JUser: :_load: Unable to load user with ID: 225

August 2015 Newsletter

The “associated corporation” rules in the Income Tax Act are relevant mainly for the purposes of limiting certain income tax preferences or benefits that apply to private corporations.

The most significant limitation relates to the small business deduction that applies to active business income of a Canadian-controlled private corporation (CCPC). The small business deduction results in the first $500,000 of a CCPC’s active business income being subject to a much lower rate of tax than applies to other corporations or other income. As a result of the deduction, the lower federal rate of tax is 11% and, depending on the province, the combined federal and provincial rate ranges from about 14% to 19%. The federal small business rate is being lowered further, to 10.5 % in 2016, 10% in 2017, 9.5% in 2018, and 9% in 2019.

We all know the old saying about these two sure things in life. And one sure thing, death, can result in additional income tax, due to the “deemed dispo-sition” rule that applies on death.

Deemed disposition rule

Basically, the rule provides that on your death, you are deemed to have sold each capital property you own for its current fair market value. This is deemed to happen an instant before your death, so the resulting tax is triggered in your final return, not in your estate, although your estate is liable for the tax. (An exception applies for spouses, as discussed below.)

If you own a building that is a rental property or used in your business, a special rule in the Income Tax Act can apply when you sell the building along with the land on which the building is located (of course, in most cases, you will sell both building and land).

The rule applies if you realize a capital gain on the sale of the land and a terminal loss on the sale of the building. Only half of the capital gain is included in income. In contrast, the entire amount of a terminal loss is normally deductible in full. In general terms, a terminal loss on the sale of a building occurs when you sell the building for proceeds that are less than the undepreciated capital cost (UCC) of the building – normally meaning that the building was previously over-depreciated for income tax purposes relative to its actual value.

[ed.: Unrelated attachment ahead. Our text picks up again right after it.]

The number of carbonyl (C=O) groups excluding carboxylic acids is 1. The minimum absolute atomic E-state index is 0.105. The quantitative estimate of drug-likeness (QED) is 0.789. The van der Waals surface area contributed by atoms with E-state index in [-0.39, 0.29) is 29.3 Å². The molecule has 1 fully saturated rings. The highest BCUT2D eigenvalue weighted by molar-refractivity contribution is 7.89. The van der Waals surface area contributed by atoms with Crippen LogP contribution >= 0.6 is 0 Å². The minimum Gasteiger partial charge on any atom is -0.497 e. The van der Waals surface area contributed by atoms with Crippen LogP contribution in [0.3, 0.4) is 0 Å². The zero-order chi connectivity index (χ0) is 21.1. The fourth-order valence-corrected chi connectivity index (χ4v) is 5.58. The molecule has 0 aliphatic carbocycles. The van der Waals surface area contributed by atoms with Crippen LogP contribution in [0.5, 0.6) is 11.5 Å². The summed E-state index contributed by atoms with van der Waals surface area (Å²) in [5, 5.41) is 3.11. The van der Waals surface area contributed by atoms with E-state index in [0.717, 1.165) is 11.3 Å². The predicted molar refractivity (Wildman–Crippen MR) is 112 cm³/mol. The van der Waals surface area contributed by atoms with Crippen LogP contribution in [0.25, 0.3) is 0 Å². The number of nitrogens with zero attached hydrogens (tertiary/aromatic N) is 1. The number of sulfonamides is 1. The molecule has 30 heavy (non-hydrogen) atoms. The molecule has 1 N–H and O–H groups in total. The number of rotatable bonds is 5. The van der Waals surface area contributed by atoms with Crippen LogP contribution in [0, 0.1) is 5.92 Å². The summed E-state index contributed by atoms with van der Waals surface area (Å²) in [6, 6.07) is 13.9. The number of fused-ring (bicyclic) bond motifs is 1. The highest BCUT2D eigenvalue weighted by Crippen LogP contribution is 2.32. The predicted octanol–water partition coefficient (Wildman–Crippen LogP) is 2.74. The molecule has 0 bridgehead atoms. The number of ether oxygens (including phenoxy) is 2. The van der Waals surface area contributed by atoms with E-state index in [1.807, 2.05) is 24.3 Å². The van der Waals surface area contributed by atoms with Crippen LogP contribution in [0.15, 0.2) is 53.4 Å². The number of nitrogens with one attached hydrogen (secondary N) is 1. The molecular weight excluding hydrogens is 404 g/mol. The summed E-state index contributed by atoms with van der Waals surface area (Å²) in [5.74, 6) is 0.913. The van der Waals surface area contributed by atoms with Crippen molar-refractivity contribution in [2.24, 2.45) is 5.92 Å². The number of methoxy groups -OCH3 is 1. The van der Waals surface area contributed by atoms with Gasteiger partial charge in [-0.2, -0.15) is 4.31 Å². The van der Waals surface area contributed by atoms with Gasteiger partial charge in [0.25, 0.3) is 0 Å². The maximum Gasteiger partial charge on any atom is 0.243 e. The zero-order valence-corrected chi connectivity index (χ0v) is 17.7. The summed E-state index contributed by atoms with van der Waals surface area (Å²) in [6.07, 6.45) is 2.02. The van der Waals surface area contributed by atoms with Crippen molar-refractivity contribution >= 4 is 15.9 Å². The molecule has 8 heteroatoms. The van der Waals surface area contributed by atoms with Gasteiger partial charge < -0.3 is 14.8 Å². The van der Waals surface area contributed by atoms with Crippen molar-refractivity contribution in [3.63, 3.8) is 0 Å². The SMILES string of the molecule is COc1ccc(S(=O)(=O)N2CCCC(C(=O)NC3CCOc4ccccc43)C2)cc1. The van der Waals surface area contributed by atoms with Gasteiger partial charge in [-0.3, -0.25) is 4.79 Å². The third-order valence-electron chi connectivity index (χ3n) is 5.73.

If you sell capital property, or you sell inventory in the course of your business, and part or all of the sale price is due after year-end, you may be able to claim a reserve to defer recognizing some of the resulting capital gain or profit.

Capital gains reserve

This reserve can apply where you sell property and realize a capital gain. The maximum reserve you can claim in one year is limited to the lower of the following amounts:

  1. The portion of the gain equal to gain x (proceeds due after year / total proceeds) (i.e., you allocate the gain proportionately to the percentage of the sale price you have not yet received); and
  2. In year of sale ⅘ of the gain, in the next year ⅗ of the gain, in the next year ⅖ of the gain, in the next year ⅕ of the gain, and in the 4th year following the year of sale, nil. (In other words, you must recognize at least 20% of the gain every year, even if more than that percentage of the sale price has not been received.)

The prescribed interest rates that apply for the current calendar quarter are as follows:

  • The interest rate charged on overdue taxes, CPP contributions, and EI premiums is 5%, compounded daily.
  • The interest rate paid on late refunds paid by the CRA to corporations (after 30 days) is 1%, compounded daily.
  • The interest rate paid on late refunds paid by the CRA to other taxpayers is 3%, compounded daily.

 The interest rate used to calculate taxable benefits for employees and shareholders from interest‑free and low-interest loans is 1%.

Abil on loan made to 'alter ego' of corporation not allowed

An allowable business investment loss (ABIL) is deductible against all forms of income, as opposed to other allowable capital losses, which are normally deductible only against taxable capital gains. In very general terms, an ABIL includes a loan made by a taxpayer to a Canadian-controlled private corporation (CCPC) that has become an uncollectible debt (certain other criteria apply).

In the recent Barnwell case, the taxpayer lent money to an individual (Austin) to be invested in a travel book business. The business was actually carried on by a corporation owned by Austin. Apparently, the taxpayer believed the loans, although provided to Austin, were made `in favour` of the corporation. Eventually, the business venture collapsed and part of the loans made by the taxpayer became bad debts. The taxpayer claimed an ABIL, arguing that the loans had been made to the individual as an agent or `alter ego` of the corporation, so that they were really made to the corporation rather than Austin. The CRA disagreed and disallowed the ABIL claim.